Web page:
- Yogesh M Singh
How Colab 19’s temporary chapel is solving the challenge of social gathering during the pandemic?
Read on to find out how Colab 19 saved Easter with an open-air chapel in Bogota.
The Colab19 team initiated a welfare project with both public and private coalitions for a needy community. Flux and liminality in architectural space have been an inextricable objective for quite some time.
Yet these spatial attributes were often interpreted and integrated as a design decision that could still be done away with. Since the pandemic struck the world, such spatial properties are gaining further ground in pursuit of a more sanitary and habitable public space.
Due to the escalating covid situation during easter, the Major of Bogota restricted the Easter celebrations in the city. The collab19 team responding to the crisis decided to uphold the celebrations while adhering to the covid restrictions.
On approaching Bogota's archdiocese for donating a church, they were brought in touch with the community of the Parroquia Santa Maria de la Alhambra. This church was facing economic difficulties and the tribulations arising from the lack of an existing temple.
Structure and Evolution
The language behind the experimental proposal can be ascribed to recyclable construction systems with no waste as an outcome. The plan was a direct interpretation of the Greek cross establishing a familiarity between the structure and the purpose it stands for. The idea can also be considered a consequential evolution of church architecture with even more focus on the societal usage and impact of the structure.
The construction employed a horizontal framework that is a system previously used to cast concrete slabs. The pragmatic use of a so-called outdated system led to a very much relevant and guiding solution.
Since the materials used were easily recyclable from the structure, the whole process assumes a cycle of constant reuse and alterations in which the chapel can always become formwork. The use of low-cost recycled materials augments the sustainable aspects of the project.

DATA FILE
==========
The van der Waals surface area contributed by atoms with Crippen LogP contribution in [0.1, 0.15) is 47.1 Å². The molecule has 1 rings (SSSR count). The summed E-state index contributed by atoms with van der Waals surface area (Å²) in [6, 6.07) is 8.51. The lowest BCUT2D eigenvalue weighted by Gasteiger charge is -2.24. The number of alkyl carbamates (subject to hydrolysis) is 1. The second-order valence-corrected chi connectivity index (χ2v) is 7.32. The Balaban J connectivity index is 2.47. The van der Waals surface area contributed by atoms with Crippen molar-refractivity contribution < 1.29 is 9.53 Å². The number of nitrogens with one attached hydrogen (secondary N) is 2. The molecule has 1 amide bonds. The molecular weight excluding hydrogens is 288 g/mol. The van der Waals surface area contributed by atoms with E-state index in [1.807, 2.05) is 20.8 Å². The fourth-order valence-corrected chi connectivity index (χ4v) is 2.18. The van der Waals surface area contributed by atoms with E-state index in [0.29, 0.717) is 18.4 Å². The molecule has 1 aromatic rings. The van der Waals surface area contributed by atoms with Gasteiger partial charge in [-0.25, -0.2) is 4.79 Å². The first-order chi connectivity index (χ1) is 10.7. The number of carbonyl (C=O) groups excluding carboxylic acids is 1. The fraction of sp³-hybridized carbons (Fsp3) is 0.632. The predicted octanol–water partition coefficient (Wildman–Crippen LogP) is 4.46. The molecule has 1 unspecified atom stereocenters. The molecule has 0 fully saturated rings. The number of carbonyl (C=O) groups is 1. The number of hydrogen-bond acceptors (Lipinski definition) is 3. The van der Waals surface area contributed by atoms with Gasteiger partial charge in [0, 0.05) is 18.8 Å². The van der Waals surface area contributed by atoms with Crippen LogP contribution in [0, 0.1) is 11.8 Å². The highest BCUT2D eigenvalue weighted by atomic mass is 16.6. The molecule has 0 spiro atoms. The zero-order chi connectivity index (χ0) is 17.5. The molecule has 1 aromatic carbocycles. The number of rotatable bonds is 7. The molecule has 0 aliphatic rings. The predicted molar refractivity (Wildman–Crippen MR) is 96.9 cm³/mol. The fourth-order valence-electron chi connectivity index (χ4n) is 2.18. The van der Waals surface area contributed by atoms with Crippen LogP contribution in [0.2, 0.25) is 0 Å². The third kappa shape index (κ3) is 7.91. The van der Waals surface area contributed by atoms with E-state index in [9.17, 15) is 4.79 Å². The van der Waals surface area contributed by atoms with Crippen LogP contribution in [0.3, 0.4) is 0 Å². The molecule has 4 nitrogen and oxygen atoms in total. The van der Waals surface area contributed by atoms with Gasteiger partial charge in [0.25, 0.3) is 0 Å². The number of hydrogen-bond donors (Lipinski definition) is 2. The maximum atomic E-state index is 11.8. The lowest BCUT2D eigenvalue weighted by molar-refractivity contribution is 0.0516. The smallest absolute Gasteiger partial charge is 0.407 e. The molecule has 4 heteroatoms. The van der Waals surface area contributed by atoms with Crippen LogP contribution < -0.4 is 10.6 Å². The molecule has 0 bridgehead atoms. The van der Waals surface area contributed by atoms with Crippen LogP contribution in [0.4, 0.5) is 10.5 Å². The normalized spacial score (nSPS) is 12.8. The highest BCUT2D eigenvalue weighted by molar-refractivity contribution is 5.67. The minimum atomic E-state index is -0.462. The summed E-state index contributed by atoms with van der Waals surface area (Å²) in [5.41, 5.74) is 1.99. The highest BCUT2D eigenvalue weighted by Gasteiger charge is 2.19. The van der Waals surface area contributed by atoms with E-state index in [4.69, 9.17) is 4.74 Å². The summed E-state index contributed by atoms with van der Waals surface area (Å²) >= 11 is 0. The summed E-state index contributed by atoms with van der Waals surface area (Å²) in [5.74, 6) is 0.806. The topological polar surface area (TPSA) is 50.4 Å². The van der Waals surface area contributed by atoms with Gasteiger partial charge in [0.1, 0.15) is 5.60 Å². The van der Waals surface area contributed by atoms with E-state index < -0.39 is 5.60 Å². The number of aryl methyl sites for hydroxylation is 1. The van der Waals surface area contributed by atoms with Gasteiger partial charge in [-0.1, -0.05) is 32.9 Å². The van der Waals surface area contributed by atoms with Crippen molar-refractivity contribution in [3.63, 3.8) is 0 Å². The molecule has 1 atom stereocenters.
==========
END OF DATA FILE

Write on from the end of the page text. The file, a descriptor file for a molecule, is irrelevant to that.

The inner nave of the structure is partitioned with the exterior using hanging mosquito nets. These nets help in visual separation and social distancing while protecting the inhabitants from horizontal rain showers.
The intersecting part of the cross plan has a skylight that centralizes the spatial focus and stands as the symbol of divinity. The whole interplay between the formwork and the mosquito nets creates an impression of a ‘hoving cloud of fog in a column forest’.
Chapel architecture, often aimed at creating enclosed spaces, symbolizes isolation from the world in search of spiritual connection. The Alhambra cross amalgamates the significance of a chapel with a socially rich public space. The programmatic hybrid thus creates new incidents in the overall experience of the space.
Collaboration and Activism
The project that started as a temporary rehabilitation of a church soon became a campaign supported by the Colombian Society of Architects. The structural materials were donated by a formwork company called Equinorte.
The installation process as well employed students from CESCA (a student's collective organization from the Colombia Society of Architects) who assembled the chapel. While the students provided free physical labour in the assembly, it was reciprocally sought as a learning exercise. The complete processes involved from conception to construction stand as an activistic exercise.
The social architecture considerations and empathetic programming helped Colab19 successfully rehabilitate the Parroquia Santa Maria de la Alhambra Church. The space usage is kept quite flexible. The people even bring their own chairs when the space capacity gets full.
The building has seen a surge in occupants as Easter approached with an average occupancy of 80. The works implemented by the Colab 19 team seem to be another milestone in the way towards a more open, sustainable and sensitive social architecture.
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